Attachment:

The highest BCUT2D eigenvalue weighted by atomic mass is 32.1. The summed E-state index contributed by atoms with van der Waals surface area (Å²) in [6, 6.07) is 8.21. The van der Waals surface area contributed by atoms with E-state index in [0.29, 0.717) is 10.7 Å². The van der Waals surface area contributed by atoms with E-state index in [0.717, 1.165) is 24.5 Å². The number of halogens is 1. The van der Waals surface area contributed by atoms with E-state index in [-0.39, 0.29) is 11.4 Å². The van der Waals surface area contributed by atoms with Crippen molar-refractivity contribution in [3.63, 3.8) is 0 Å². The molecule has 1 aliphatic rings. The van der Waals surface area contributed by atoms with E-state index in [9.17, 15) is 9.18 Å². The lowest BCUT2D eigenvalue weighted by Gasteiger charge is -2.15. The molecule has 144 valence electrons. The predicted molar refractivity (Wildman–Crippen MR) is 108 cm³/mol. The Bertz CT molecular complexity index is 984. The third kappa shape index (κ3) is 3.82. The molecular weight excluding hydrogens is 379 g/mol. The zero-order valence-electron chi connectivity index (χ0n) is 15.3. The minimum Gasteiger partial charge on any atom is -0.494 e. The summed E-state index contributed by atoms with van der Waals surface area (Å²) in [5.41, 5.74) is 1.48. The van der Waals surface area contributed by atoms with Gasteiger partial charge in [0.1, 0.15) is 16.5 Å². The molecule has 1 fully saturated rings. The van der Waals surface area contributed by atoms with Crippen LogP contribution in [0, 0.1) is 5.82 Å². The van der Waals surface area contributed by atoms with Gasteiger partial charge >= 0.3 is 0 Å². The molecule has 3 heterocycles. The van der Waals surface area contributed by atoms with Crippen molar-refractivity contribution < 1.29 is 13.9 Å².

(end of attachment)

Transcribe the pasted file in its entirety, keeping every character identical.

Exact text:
The highest BCUT2D eigenvalue weighted by atomic mass is 32.1. The summed E-state index contributed by atoms with van der Waals surface area (Å²) in [6, 6.07) is 8.21. The van der Waals surface area contributed by atoms with E-state index in [0.29, 0.717) is 10.7 Å². The van der Waals surface area contributed by atoms with E-state index in [0.717, 1.165) is 24.5 Å². The number of halogens is 1. The van der Waals surface area contributed by atoms with E-state index in [-0.39, 0.29) is 11.4 Å². The van der Waals surface area contributed by atoms with Crippen molar-refractivity contribution in [3.63, 3.8) is 0 Å². The molecule has 1 aliphatic rings. The van der Waals surface area contributed by atoms with E-state index in [9.17, 15) is 9.18 Å². The lowest BCUT2D eigenvalue weighted by Gasteiger charge is -2.15. The molecule has 144 valence electrons. The predicted molar refractivity (Wildman–Crippen MR) is 108 cm³/mol. The Bertz CT molecular complexity index is 984. The third kappa shape index (κ3) is 3.82. The molecular weight excluding hydrogens is 379 g/mol. The zero-order valence-electron chi connectivity index (χ0n) is 15.3. The minimum Gasteiger partial charge on any atom is -0.494 e. The summed E-state index contributed by atoms with van der Waals surface area (Å²) in [5.41, 5.74) is 1.48. The van der Waals surface area contributed by atoms with Gasteiger partial charge in [0.1, 0.15) is 16.5 Å². The molecule has 1 fully saturated rings. The van der Waals surface area contributed by atoms with Crippen LogP contribution in [0, 0.1) is 5.82 Å². The van der Waals surface area contributed by atoms with Gasteiger partial charge >= 0.3 is 0 Å². The molecule has 3 heterocycles. The van der Waals surface area contributed by atoms with Crippen molar-refractivity contribution < 1.29 is 13.9 Å².